Chinese geologists rejected the Confucian values of the political and social order and associated them with parochialism and complacency. However, they not only accepted the deeply Confucian values of the intellectual as servitor-cum-guide to state and society, but they also managed to identify this role with progressivism and morality by taking it as a call to self-criticism and renewal. ….geologists' shared sense of Chineseness grew out of their admission of guilt and the dedication to self-transformation. Geology was a discipline that would reshape its practitioners and resuscitate the nation on the verge of extinction. Unearthing the Nation. p.10You could use that as a nice summary of the May 4th project, and in fact I did so in class last week. Geology also matters because it ties in with wealth and power better than lots of other fields of study. Locating valuable rocks was something that both Chinese modernizers and foreign exploiters could get behind. Shen shows how Chinese geologists managed to replace foreigners and gradually they became the ones who surveyed an interpreted China's rocks for both foreign and domestic audiences. Geology had only fitful support from the Chinese state, but it was popular with young Chinese, in part because the emphasis on fieldwork helped distinguish geologists from traditional educated youth “with pale faces and slender waists, seductive as young ladies, timorous of cold and chary of heat, weak as invalids.” (( quote from Chen Duxiu. Were there any female geologists?)) Geologists also served the nation. They were the ones who found the Tungsten and other rare materials that wartime China exported. They also defined China as they Chinese would like. As Li Siguang put it.
at the time most people in western Europe invariably thought that Tibet was not fully part of China, and to correct this mistaken concept (whether intentional or unintentional) I purposely gave the Tibetan plateau first place among China's natural regions. p.136Of course service to the nation came with a price. The geologists did a better job than you might think in balancing a desire to do pure science and to serve China.
By training their sights on the overall development of geology in China and remaining flexible about details and timing Chinese geologists achieved many of their own goals while catering to the interests of both native philanthropists and foreign funding agencies. When the remains of Peking Man were first announced in 1926, for instance, the Chinese geological community quickly turned its attention to paleoanthropology. Though it had no experience in this field, the Geological Survey convinced the Rockefeller Foundation to fund a Cenozoic Research Laboratory to study both Peking Man and the “tertiary and quaternary deposits of northern China” more broadly. p.185This fits it with a lot of other examples I can think of where scholars adjusted their research to funding. It would be nice to have unlimited money to study anything, but practice that is not how China, or anywhere else, actually works. If you want a nice, short, well-written book that explains the birth of a modern science in China and why it matters, this is a good choice.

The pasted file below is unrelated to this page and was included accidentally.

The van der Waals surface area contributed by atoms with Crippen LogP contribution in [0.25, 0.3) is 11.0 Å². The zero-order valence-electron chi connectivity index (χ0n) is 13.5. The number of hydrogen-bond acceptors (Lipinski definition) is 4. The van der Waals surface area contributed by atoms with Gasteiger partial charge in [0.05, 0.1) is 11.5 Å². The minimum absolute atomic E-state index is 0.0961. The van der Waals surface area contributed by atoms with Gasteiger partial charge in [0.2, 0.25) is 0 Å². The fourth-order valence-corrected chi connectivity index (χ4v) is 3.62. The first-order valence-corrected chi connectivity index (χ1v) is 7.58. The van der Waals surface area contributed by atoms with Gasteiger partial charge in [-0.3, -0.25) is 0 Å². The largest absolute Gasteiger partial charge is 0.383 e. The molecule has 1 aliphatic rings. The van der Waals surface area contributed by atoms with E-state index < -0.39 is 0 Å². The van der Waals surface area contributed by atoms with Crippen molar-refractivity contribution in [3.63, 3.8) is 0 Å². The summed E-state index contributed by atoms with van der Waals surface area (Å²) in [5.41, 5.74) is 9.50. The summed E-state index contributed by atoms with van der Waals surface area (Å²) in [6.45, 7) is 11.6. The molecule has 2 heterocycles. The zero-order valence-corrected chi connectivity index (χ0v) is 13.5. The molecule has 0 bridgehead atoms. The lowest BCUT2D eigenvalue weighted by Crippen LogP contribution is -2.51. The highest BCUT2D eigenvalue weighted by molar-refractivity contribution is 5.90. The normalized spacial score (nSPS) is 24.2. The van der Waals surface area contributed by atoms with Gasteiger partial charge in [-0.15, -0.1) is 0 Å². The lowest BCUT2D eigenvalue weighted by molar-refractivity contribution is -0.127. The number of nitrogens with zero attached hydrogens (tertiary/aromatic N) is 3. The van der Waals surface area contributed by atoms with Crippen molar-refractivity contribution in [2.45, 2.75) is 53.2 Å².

Buy Lasix Without Prescription, So I spent some time at the library going through 圖畫日報 Although it is not a paper that lasted long (1909-1910) there is lots of cool stuff here connected to the it's mission of exposing China to the world. No prescription Lasix online,
Chicago is a city of skyscrapers, the ideal city " built of clouds." （白雲砌成） including the 21 story 商務總會, ordering Lasix online, Cheap Lasix no rx, (commercial association building， maybe the Chicago Stock exchange?) a 13 story 婦奴節用會 (Women's holiday meeting place. Could this be Marshall Fields?) and an 11-story 大妓院 (da ji yuan) with 600 rooms, Lasix no prescription. 大妓院 would, I think, mean a brothel, Buy Lasix Without Prescription. Lasix street price, I'm guessing that this is a reference to Palmer House or one of the other big downtown hotels which were, as we all know, Lasix dosage, Buy cheap Lasix no rx, the haunts of "adventuresses" in accounts of the city of sin.
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Buy Ampicillin Without Prescription, I have tried to stay off the subject of how the internet will change the world, since there is enough of that on the internet already. Ampicillin dose, I was struck by this piece, (Via Sullivan) which gushes about the wonderfulness of self-publishing, australia, uk, us, usa, Real brand Ampicillin online, specifically the idea that Joshua Marshall is hiring a publisher.
The sheer joy of the idea that the creators should have the whip hand and "publishers" just be errand boys who handle making the copies (think of a university without administrators) is likely to cloud the mind, Ampicillin online cod, Kjøpe Ampicillin på nett, köpa Ampicillin online, but there is more to this than just happy visions of publishers tending the gardens of the Forbidden City. What would the world look like without publishers, Ampicillin samples. Ampicillin maximum dosage, Without music company executives.